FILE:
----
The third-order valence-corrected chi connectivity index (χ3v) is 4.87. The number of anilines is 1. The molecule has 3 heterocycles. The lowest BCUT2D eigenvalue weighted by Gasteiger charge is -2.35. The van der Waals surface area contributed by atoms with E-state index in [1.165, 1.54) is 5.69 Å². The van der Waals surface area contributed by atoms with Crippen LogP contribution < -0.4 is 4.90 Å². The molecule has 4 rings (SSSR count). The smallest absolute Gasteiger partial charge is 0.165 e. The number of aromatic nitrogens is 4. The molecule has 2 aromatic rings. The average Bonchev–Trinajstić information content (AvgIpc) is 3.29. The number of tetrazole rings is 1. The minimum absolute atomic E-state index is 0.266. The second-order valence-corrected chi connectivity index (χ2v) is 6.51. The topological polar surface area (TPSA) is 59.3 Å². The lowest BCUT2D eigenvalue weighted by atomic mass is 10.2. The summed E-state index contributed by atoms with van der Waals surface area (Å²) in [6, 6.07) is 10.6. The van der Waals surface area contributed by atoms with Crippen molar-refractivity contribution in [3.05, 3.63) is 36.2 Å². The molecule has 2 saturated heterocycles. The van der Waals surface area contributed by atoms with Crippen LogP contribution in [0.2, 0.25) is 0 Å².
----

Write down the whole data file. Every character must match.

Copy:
The third-order valence-corrected chi connectivity index (χ3v) is 4.87. The number of anilines is 1. The molecule has 3 heterocycles. The lowest BCUT2D eigenvalue weighted by Gasteiger charge is -2.35. The van der Waals surface area contributed by atoms with E-state index in [1.165, 1.54) is 5.69 Å². The van der Waals surface area contributed by atoms with Crippen LogP contribution < -0.4 is 4.90 Å². The molecule has 4 rings (SSSR count). The smallest absolute Gasteiger partial charge is 0.165 e. The number of aromatic nitrogens is 4. The molecule has 2 aromatic rings. The average Bonchev–Trinajstić information content (AvgIpc) is 3.29. The number of tetrazole rings is 1. The minimum absolute atomic E-state index is 0.266. The second-order valence-corrected chi connectivity index (χ2v) is 6.51. The topological polar surface area (TPSA) is 59.3 Å². The lowest BCUT2D eigenvalue weighted by atomic mass is 10.2. The summed E-state index contributed by atoms with van der Waals surface area (Å²) in [6, 6.07) is 10.6. The van der Waals surface area contributed by atoms with Crippen molar-refractivity contribution in [3.05, 3.63) is 36.2 Å². The molecule has 2 saturated heterocycles. The van der Waals surface area contributed by atoms with Crippen LogP contribution in [0.2, 0.25) is 0 Å².